An adverb is usually a word that handily answers the questions “where?” “when?” or “how?” In some circumstances, adverbs are absolutely essential, but very careful consideration is advised, especially with “how” adverbs. (Many of these “how” adverbs are conveniently marked with an -ly ending, so you can identify them easily!)
Many writers unwittingly fall back on adverbs to blatantly signal the emotion or intent of a sentence. “The reader will understand perfectly what I mean if I judiciously select the right adverb,” the writer thinks happily, and quickly produces the following dialogue:
The last beams of sunlight clung stubbornly to the back porch.
Sasha and Jeff sat somberly on the steps.
“I really can’t live without you,” Sasha said longingly.
“Shh,” Jeff whispered quietly, gently patting her shoulder.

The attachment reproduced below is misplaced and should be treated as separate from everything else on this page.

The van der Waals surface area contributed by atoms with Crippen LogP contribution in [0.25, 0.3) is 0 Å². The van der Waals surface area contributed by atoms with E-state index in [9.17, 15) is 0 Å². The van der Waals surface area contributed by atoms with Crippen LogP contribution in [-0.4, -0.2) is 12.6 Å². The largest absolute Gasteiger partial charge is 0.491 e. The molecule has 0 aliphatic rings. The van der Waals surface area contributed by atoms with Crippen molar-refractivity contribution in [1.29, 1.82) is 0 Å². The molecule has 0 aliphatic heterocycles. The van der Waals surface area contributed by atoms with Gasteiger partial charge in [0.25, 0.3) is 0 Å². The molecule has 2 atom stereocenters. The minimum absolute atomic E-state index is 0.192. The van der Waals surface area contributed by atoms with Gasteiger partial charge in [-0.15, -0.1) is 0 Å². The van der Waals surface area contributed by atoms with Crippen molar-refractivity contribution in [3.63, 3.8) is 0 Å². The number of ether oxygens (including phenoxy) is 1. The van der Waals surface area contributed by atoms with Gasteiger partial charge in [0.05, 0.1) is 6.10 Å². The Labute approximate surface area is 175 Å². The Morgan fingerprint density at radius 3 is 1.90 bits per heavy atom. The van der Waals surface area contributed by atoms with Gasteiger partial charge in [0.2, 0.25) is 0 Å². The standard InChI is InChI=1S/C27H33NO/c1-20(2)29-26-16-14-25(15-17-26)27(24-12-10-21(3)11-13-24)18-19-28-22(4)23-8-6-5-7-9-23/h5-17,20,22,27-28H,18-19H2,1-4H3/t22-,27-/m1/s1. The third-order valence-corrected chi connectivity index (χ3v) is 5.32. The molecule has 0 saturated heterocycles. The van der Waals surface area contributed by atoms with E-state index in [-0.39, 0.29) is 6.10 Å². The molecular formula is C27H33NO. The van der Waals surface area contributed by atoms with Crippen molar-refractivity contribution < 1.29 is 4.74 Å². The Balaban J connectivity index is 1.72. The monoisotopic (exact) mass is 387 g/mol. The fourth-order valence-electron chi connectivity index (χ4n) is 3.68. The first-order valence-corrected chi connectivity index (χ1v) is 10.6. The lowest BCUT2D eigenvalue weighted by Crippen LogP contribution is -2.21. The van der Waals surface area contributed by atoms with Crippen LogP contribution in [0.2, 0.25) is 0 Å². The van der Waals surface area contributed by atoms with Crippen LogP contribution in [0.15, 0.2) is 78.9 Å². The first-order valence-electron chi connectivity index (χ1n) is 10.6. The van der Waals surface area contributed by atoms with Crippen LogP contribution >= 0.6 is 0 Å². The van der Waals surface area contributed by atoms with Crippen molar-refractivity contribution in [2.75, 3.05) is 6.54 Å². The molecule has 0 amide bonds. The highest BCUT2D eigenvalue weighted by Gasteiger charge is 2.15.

Sasha turned suddenly and kissed him passionately.
“Run away with me!” she said impulsively.
Jeff shook his head gravely. “You know I can’t.”
The sun sank abruptly and completely behind the mountains.
Rather than compellingly drawing the reader into the scene, -ly adverbs are like little figures jumping frantically up and down and urgently waving signs in front of what’s going on. If you were to resolutely clear away the adverbs, you might surprisingly find that the emotion is there already, waiting patiently, and as you watch, it will emerge at first tentatively, then declare itself boldly—
“Stop!” the editor begs. “Please, I can’t take any more!” She pushes her computer violently across the table and cowers miserably under the couch cushions.
Let’s soothe her adverb-fevered mind with a revised dialogue:
The last beams of sunlight clung to the back porch.
Sasha and Jeff sat on the steps and watched the shadows in the garden.
“I can’t live without you,” Sasha said.
“Shh.” Jeff patted her shoulder.
Sasha turned and kissed him.
“Run away with me!” she said.
Jeff pulled away. “You know I can’t.”
The sun disappeared behind the mountains.
If you had to edit this blog post, which adverbs would you take out? Are there any that you think add to what’s being said rather than distract from it?